Date of Award

January 2015

Degree Type


Degree Name

Master of Science (MS)


Biomedical and Chemical Engineering


James J. Henderson


Automated Cell Tracking, MATLAB, Orthogonal Design, Weighting Factor Optimization

Subject Categories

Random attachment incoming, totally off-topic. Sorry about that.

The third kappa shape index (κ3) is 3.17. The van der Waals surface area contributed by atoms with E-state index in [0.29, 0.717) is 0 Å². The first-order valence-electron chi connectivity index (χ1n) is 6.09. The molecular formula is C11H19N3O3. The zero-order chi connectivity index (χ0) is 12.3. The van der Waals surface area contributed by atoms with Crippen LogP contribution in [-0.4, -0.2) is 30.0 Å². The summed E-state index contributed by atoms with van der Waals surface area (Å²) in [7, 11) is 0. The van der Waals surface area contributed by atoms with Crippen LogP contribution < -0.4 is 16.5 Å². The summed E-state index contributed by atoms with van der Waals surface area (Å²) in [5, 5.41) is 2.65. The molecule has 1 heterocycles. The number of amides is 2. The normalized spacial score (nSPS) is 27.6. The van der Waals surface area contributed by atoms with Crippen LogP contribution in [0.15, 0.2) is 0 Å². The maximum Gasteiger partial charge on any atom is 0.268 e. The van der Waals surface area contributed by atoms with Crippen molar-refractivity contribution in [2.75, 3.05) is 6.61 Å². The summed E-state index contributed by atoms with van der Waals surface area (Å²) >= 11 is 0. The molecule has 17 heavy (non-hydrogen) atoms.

Localization and tracking of cells generates raw digital information from microscopy images, including images of stained nuclei and highly precise determination of central positions of cells, which can be analyzed for investigation of cell motility. In a previous study by this group, an algorithm termed automated contour-based tracking for in vitro environments (ACTIVE) was established for tracking large cell populations for long periods of time. For the two-cell interaction events on which ACTIVE was initially focused, error rate was reduced as much as 43% compared to a traditional positional analysis algorithm by Kilfoil and colleagues. In the present thesis, we investigated whether the ACTIVE algorithm could be improved when applied to a more complicated condition: three-cell interactions. To determine whether modification of the ACTIVE algorithms could allow ACTIVE to outperform the Kilfoil benchmark method when applied not only to two-cell interaction cases but also to three-cell interaction cases, two approaches were developed and studied: 1) optimization of the existing ACTIVE cost-function weighting factors by orthogonal design with addition of two new factors, velocity and directionality, and detection of ranges and effects for all factors, and 2) modification of the circumstances under which the Kilfoil approach and the cost function approach were executed. We found the position factor to be the most important and accurate among all the factors, and optimized all factors. What is more, the directionality was determined to be the second most significant factor of the cost function for correctly tracking cells. However, modification of neither the position nor directionality factor could achieve higher accuracy than the Kilfoil method. Having evaluated the new strategy that combines both the cost function and the Kilfoil method, we found that the new strategy did not result in higher accuracy for three-cell interactions, as compared to the pure Kilfoil benchmark method. The accuracy of the new strategy was 6% lower on average than the Kilfoil method. Although the results of the present work do not yet achieve a method for analysis of three-cell interactions that outperforms purely positional analysis, the work provides a method for optimization of the cost function and new understanding of characteristics of three-cell interactions that lead to reduced accuracy in the cost function and/or positional (Kilfoil) approaches.


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